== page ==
He also said due to Malaysia’s growing trade activities, the group
would most likely acquire more vessels next year and also venture into the marine fuel oil service in the future.


Meanwhile, on a much larger scale, Royal Vopak and its joint venture partners intend to expand their independent storage terminal, Pengerang Independent Terminals Sdn Bhd (PITSB) in Johor, by 430,000 cubic metres to a total capacity of 1.7 million cubic metres. The expansion, which Vopak says is subject to “final formalities”, is expected to be commissioned progressively from Q1 2019.


PITSB can accommodate VLCCs. It provides storage, blending and distribution services for crude oil and clean petroleum products but the expansion relates to the storage of clean petroleum products. In total, 24 new tanks will be built ranging from 10,000 cubic metres to 25,000 cubic metres. In addition to the extra capacity, one extra berth will be taken into operation, bringing the total number of operating berths to six.


This expansion of PITSB is aligned with Vopak’s strategy to invest in strategic hub locations. It said in a statement: “The growing need for new storage capacity for clean petroleum products is amongst others based on Asia’s growing structural need for gasoline and jet fuel as well as the growing need for low sulphur diesel/gasoil as a result of the global low sulphur requirement for shipping (active by 2020) as set by the International Maritime Organisation (IMO).”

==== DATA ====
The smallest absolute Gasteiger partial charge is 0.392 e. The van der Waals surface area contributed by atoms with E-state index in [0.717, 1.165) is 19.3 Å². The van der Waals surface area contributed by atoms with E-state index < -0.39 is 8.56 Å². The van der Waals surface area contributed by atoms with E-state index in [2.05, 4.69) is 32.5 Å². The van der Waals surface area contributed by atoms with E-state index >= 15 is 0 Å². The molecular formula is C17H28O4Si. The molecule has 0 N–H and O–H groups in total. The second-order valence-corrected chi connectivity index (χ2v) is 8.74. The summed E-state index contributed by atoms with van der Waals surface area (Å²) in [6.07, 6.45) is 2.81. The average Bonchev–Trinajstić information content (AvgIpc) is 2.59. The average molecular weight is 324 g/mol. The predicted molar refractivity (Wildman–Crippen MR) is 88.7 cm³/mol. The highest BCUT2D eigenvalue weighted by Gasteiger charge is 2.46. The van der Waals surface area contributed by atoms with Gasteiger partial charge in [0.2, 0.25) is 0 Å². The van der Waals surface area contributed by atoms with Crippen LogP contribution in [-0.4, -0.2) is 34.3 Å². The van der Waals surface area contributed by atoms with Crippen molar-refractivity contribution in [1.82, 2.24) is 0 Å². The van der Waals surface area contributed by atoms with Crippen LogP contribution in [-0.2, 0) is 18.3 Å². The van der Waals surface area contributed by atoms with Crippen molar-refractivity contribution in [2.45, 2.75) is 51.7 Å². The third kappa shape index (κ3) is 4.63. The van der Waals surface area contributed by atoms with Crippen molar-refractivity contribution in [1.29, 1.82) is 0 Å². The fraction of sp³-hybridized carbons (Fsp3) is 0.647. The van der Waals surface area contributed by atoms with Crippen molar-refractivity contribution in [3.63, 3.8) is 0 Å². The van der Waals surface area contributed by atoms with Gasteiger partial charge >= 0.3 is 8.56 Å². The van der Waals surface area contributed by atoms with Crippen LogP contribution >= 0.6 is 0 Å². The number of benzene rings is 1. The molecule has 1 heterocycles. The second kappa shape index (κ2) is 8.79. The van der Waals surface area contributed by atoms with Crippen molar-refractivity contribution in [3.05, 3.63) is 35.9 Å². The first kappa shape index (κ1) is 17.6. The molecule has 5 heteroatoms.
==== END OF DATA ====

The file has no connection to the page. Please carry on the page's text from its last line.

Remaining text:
Minds in Malaysia are also being concentrated on the alternatives to either low sulphur fuels or residual fuel oil.

The national oil company Petronas through its subsidiary Petronas LNG Ltd. (PLL) and its shipping affiliate, MISC inked

a non-binding Memorandum of Understanding (MoU) in May with Gas4Sea partners, comprising ENGIE S.A. (ENGIE), Mitsubishi Corporation (MC) and Nippon Yusen Kabushiki Kaisha (NYK) to explore potential collaboration in promoting
LNG as the preferred marine fuel.